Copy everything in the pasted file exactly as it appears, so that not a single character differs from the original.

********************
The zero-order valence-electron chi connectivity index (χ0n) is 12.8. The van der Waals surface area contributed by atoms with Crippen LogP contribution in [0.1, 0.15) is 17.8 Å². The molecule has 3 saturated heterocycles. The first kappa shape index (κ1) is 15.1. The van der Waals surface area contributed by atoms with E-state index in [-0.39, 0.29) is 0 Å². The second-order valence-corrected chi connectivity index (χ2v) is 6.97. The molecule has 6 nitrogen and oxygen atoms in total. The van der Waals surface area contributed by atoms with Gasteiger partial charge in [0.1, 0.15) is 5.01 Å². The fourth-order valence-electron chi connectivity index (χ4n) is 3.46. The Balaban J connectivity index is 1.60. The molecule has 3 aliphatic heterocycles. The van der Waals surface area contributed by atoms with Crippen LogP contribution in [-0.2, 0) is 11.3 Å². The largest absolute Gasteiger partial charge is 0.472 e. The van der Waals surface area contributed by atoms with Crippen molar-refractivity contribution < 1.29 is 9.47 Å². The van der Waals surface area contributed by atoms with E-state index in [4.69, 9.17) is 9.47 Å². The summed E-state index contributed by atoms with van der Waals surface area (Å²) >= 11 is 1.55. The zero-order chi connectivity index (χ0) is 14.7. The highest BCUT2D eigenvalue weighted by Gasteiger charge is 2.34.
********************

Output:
The zero-order valence-electron chi connectivity index (χ0n) is 12.8. The van der Waals surface area contributed by atoms with Crippen LogP contribution in [0.1, 0.15) is 17.8 Å². The molecule has 3 saturated heterocycles. The first kappa shape index (κ1) is 15.1. The van der Waals surface area contributed by atoms with E-state index in [-0.39, 0.29) is 0 Å². The second-order valence-corrected chi connectivity index (χ2v) is 6.97. The molecule has 6 nitrogen and oxygen atoms in total. The van der Waals surface area contributed by atoms with Gasteiger partial charge in [0.1, 0.15) is 5.01 Å². The fourth-order valence-electron chi connectivity index (χ4n) is 3.46. The Balaban J connectivity index is 1.60. The molecule has 3 aliphatic heterocycles. The van der Waals surface area contributed by atoms with Crippen LogP contribution in [-0.2, 0) is 11.3 Å². The largest absolute Gasteiger partial charge is 0.472 e. The van der Waals surface area contributed by atoms with Crippen molar-refractivity contribution < 1.29 is 9.47 Å². The van der Waals surface area contributed by atoms with E-state index in [4.69, 9.17) is 9.47 Å². The summed E-state index contributed by atoms with van der Waals surface area (Å²) >= 11 is 1.55. The zero-order chi connectivity index (χ0) is 14.7. The highest BCUT2D eigenvalue weighted by Gasteiger charge is 2.34.